He quotes the famous saying of Simone de Beauvoir: “one is not born a woman, one becomes so” (on ne naît pas femme, on le devient). These words lay the foundation for what is put forward today under the term “gender” as a new philosophy of sexuality. According to this philosophy, sex is no longer a given element of nature, that man has to accept and personally make sense of: it is a social role that we choose for ourselves, while in the past it was chosen for us by society. The profound falsehood of this theory and of the anthropological revolution contained within it is obvious. People dispute the idea that they have a nature, given by their bodily identity, that serves as a defining element of the human being. They deny their nature and decide that it is not something previously given to them, but that they make it for themselves.

Address to Roman Curia, December 21, 2012

Reflection – So today and next time we wade into the thickets of controversy, the section of the talk that got all the pundits and activists buzzing furiously away. The whole idea of gender and its meaning comes under a searching study here, and so it should.

Theorists and activists have worked hard to dismantle the obvious meaning of gender and sexual identification, based on body morphology (I trust I don’t need to spell out the details to anyone, right? I don’t really want this blog to get caught in your spam filters…)

Essentially, there are males and there are females, and you know, you really can spot the difference by looking at them hard.

Well, all of that has been cast aside in progressive thought. Body morphology has been decisively uncoupled from gender identity. There are men in women’s bodies, women in men’s bodies. Not every transgendered person seeks gender-reassignment surgery—some women-in-men’s-bodies like their bodies just the way they are. Nor does it have any connection to sexual desire: there are men-in-women’s bodies who also identify as homosexual, hence being sexually attracted to men, but as a man-in-a-woman’s body.

So gender identity has nothing to do with body morphology. Nor does it have anything to do with sexual attraction. The question must be asked: what are these people talking about?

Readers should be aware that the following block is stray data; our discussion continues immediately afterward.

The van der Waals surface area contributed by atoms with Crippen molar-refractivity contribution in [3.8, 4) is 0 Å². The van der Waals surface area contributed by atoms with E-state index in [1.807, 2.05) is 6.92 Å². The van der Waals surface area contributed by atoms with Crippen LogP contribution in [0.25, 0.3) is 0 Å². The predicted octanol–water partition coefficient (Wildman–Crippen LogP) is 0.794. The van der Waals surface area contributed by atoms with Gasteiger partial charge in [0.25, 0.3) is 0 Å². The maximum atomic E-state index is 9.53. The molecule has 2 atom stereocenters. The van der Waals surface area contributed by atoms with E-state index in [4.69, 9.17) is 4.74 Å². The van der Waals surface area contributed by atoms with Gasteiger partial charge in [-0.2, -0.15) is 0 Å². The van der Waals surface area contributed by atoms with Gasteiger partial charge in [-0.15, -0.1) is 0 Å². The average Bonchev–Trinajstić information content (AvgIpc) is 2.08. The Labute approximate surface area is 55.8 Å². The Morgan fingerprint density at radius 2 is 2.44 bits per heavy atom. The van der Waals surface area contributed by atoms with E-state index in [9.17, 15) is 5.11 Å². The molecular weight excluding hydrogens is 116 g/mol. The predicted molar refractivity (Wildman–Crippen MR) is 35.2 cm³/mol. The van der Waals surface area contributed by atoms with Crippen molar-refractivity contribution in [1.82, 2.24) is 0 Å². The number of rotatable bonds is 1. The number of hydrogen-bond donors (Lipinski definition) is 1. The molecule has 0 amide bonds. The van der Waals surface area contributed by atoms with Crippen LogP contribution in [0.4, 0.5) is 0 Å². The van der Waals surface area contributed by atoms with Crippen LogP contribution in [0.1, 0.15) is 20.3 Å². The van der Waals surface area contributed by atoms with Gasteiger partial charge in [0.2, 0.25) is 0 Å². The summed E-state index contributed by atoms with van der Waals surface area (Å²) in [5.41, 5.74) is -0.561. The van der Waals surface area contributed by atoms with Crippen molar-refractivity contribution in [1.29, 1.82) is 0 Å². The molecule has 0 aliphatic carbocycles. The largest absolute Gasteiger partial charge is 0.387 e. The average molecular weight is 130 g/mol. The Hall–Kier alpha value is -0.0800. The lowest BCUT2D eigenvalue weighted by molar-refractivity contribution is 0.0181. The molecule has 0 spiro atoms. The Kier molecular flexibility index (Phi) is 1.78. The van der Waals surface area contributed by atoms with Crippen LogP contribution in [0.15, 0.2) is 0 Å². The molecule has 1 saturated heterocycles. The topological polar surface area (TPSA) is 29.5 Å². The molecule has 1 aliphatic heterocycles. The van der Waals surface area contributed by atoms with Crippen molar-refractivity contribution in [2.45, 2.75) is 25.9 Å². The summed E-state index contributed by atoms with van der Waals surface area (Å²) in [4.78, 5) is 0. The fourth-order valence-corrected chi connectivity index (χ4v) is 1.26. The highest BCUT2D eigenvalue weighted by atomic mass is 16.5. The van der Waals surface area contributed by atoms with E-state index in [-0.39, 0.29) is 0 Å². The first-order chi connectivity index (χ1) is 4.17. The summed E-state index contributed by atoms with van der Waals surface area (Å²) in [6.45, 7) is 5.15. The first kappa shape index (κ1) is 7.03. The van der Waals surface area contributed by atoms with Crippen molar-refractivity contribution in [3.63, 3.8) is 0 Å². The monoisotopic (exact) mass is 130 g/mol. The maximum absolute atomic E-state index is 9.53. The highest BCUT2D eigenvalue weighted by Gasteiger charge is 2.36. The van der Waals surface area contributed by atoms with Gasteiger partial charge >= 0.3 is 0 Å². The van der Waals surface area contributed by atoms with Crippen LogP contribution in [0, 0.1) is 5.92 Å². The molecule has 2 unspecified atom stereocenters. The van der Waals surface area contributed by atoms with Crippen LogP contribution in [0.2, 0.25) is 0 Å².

Is it some stereotyped view of male and female characteristics? Men are logical, brave, mechanical and violent; women are emotional, caring, intuitive, and sweet? Somehow I do not think the post-modern theorists of gender are advancing gender theories redolent of the 1950s. But what on earth do they mean? Since they want to entirely restructure society based on their gender theories, I think we have a right to insist they explain themselves, no?

What is it to be male, to be female? If it is not to do with the body structures you were born with, and not to do with the personality traits you exhibit, and not to do with who you are sexually attracted to, what on earth does it have to do with?

To be clear, my own belief, founded on both common sense and religious faith, is that while allowing for the vanishingly rare exception of actual hermaphroditism, gender is body morphology, and the grand human adventure is to live as a man or to live as a woman within the psycho-social-familial context you have been given.

As soon as we reject what has been given in favour of some increasingly elusive and abstract notion of gender, we reject humanity as an object of dignity and respect in favour of endless social engineering and experimentation.

In short, and in conclusion for today, let us begin to answer the question of what is a male, what is a female by accepting the given of it (human genital differentiation) and living out our human dignity—the call to love, to give, to commit one’s life to the other—from that basic given reality of our human being.